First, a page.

June 22 – Both Dale and I look forward to our “town day” on Thursday. Yes, we do our shopping in several places, but seeing our friends and visiting with them is the best part of the day. We check the ads for bargains, buy groceries, and gas for the car and mowers, but those activities don’t bring back memories of folks we have learned to love and appreciate through the years. Only people themselves can do that.
First off last week, was the Thrift Store, where Bobbie and Susan take care of all of the donations from garage sale leftovers, and from those who are cleaning out materials they no longer use. As usual, the first place I stopped was at the kids’ books, as Bobbie, a former teacher and grandmother, always tells me to check out the box of reading material because she has just put in more books. Sometimes I see duplicates of those I have checked out a couple weeks earlier, but there are always more dealing with boats, cars, girls and boys, animals, sticker books, families, food, and so many more.
Sometimes these days, kids don’t care much about reading books because they have so much to check out on TV, cell phone, and the computer. Those two ways of education are good; I won’t argue about that, but there’s a lot of programs that kids shouldn’t even watch. Instead, just curled up on the couch, or lying comfortably with a pillow under the head while reading a book, is the way to go! We were also glad to find lots of good CD’s, like Celtic music, Sousa marches, college songs, hymns, and classical favorites.
As we were driving to our next stop, I noticed a garage sale sign along the way. As usual, we drove to the address and found a very interesting display of hundreds of books, maps, coloring books, candles, pencils, magic markers, and so much more in the fifty displays. A smiling lady, who had retired from her teaching job at the end of May, was selling off most of the supplies she had bought and used through many years. Was I interested? Of course, but not in buying the materials, because I retired years ago and just last year decided not to be a school volunteer as I had been ever since we moved here sixteen years ago. No matter. It was lots of fun to check out the varied items and think just how a teacher could use them next year. Some young folks must have had that in mind, because they were purchasing a good many of them.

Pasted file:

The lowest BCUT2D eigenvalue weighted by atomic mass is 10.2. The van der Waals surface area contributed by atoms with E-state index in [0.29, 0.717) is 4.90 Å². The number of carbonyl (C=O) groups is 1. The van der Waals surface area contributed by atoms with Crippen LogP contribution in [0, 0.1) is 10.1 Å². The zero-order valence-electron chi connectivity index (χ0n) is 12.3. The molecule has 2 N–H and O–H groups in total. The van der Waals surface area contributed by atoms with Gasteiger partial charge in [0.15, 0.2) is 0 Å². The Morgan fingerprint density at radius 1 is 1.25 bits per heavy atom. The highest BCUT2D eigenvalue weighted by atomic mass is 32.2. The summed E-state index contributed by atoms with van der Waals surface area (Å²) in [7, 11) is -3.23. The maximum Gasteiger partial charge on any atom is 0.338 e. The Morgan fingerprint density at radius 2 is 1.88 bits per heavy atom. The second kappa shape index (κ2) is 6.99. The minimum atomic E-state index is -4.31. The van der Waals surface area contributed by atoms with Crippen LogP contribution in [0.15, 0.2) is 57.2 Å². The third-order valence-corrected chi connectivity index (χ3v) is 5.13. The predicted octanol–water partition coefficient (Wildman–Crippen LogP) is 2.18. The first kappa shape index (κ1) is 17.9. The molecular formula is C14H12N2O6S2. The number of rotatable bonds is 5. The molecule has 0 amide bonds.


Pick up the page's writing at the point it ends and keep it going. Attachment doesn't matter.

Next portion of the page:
As we were pulling into Clyde’s driveway, we saw him on the seat of the big riding mower. Our first thought, of course, was that he would be mowing the lawn, so we should skip a visit with him and Nan this time. However, as soon as he noticed we were there, he got off the mower and came out to say hi. “I thought you might stop in today,” he said, “because we didn’t see you last week!”
Then he pointed out a big hole in the lawn where some men from town were coming out to plant a new maple tree where an ancient tree had resided before it lost its good health! As we talked with Nan, she told us of her plans to go to dinner and tea with one of her British friends. Six friends who have come to the States from England and Scotland enjoy talking over old times as they meet together.
As we were getting ready to leave, Clyde said, “Wait just a minute; I have something for you.” Coming out of the house with a small brown wooden box in his hand, he said, “Now this is a puzzle, and I know that with your ability, you can put it together. When I was putting it in the car, I saw a couple pieces that had fallen in the driveway. Another in the front seat. Now I hope all of the pieces are there! Let me know when you put it together.” Well, Dale is the puzzle solver in this house, but he hasn’t done it yet. I haven’t even tried, but I plan to do so. Over the weekend, while David’s family was visiting with us, his daughter Rindy was able to solve that puzzle! Good for her! – CHRIS